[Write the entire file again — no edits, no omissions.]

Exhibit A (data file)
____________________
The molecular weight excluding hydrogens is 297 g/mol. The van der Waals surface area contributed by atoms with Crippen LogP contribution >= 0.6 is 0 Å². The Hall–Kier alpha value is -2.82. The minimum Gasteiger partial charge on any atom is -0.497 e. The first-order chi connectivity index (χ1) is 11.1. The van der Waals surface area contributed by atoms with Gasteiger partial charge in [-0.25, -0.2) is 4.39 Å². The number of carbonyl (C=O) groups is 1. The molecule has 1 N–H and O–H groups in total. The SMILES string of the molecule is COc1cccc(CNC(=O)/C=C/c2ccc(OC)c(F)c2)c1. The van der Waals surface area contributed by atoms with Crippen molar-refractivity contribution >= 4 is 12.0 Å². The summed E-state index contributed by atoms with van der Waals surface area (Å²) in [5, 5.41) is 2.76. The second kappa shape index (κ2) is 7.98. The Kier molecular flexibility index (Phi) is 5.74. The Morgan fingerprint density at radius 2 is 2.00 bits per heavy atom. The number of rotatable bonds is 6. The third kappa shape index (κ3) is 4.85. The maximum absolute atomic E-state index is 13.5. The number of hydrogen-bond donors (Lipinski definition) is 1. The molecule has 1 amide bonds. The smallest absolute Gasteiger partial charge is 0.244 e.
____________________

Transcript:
The molecular weight excluding hydrogens is 297 g/mol. The van der Waals surface area contributed by atoms with Crippen LogP contribution >= 0.6 is 0 Å². The Hall–Kier alpha value is -2.82. The minimum Gasteiger partial charge on any atom is -0.497 e. The first-order chi connectivity index (χ1) is 11.1. The van der Waals surface area contributed by atoms with Gasteiger partial charge in [-0.25, -0.2) is 4.39 Å². The number of carbonyl (C=O) groups is 1. The molecule has 1 N–H and O–H groups in total. The SMILES string of the molecule is COc1cccc(CNC(=O)/C=C/c2ccc(OC)c(F)c2)c1. The van der Waals surface area contributed by atoms with Crippen molar-refractivity contribution >= 4 is 12.0 Å². The summed E-state index contributed by atoms with van der Waals surface area (Å²) in [5, 5.41) is 2.76. The second kappa shape index (κ2) is 7.98. The Kier molecular flexibility index (Phi) is 5.74. The Morgan fingerprint density at radius 2 is 2.00 bits per heavy atom. The number of rotatable bonds is 6. The third kappa shape index (κ3) is 4.85. The maximum absolute atomic E-state index is 13.5. The number of hydrogen-bond donors (Lipinski definition) is 1. The molecule has 1 amide bonds. The smallest absolute Gasteiger partial charge is 0.244 e.